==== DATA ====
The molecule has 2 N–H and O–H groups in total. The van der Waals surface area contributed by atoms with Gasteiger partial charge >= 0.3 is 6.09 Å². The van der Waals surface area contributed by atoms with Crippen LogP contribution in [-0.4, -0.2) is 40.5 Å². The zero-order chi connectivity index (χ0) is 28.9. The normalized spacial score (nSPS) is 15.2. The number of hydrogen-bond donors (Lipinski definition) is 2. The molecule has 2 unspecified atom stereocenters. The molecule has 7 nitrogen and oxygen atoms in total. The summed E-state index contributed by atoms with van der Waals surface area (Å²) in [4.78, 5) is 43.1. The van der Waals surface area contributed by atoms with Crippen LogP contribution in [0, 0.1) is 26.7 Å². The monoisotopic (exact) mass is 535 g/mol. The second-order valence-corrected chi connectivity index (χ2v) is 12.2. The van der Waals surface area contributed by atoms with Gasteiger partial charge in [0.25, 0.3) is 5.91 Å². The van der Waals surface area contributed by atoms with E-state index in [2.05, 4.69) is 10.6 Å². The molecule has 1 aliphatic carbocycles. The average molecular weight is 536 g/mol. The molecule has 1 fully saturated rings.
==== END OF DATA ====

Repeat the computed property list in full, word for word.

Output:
The molecule has 2 N–H and O–H groups in total. The van der Waals surface area contributed by atoms with Gasteiger partial charge >= 0.3 is 6.09 Å². The van der Waals surface area contributed by atoms with Crippen LogP contribution in [-0.4, -0.2) is 40.5 Å². The zero-order chi connectivity index (χ0) is 28.9. The normalized spacial score (nSPS) is 15.2. The number of hydrogen-bond donors (Lipinski definition) is 2. The molecule has 2 unspecified atom stereocenters. The molecule has 7 nitrogen and oxygen atoms in total. The summed E-state index contributed by atoms with van der Waals surface area (Å²) in [4.78, 5) is 43.1. The van der Waals surface area contributed by atoms with Crippen LogP contribution in [0, 0.1) is 26.7 Å². The monoisotopic (exact) mass is 535 g/mol. The second-order valence-corrected chi connectivity index (χ2v) is 12.2. The van der Waals surface area contributed by atoms with Gasteiger partial charge in [0.25, 0.3) is 5.91 Å². The van der Waals surface area contributed by atoms with E-state index in [2.05, 4.69) is 10.6 Å². The molecule has 1 aliphatic carbocycles. The average molecular weight is 536 g/mol. The molecule has 1 fully saturated rings.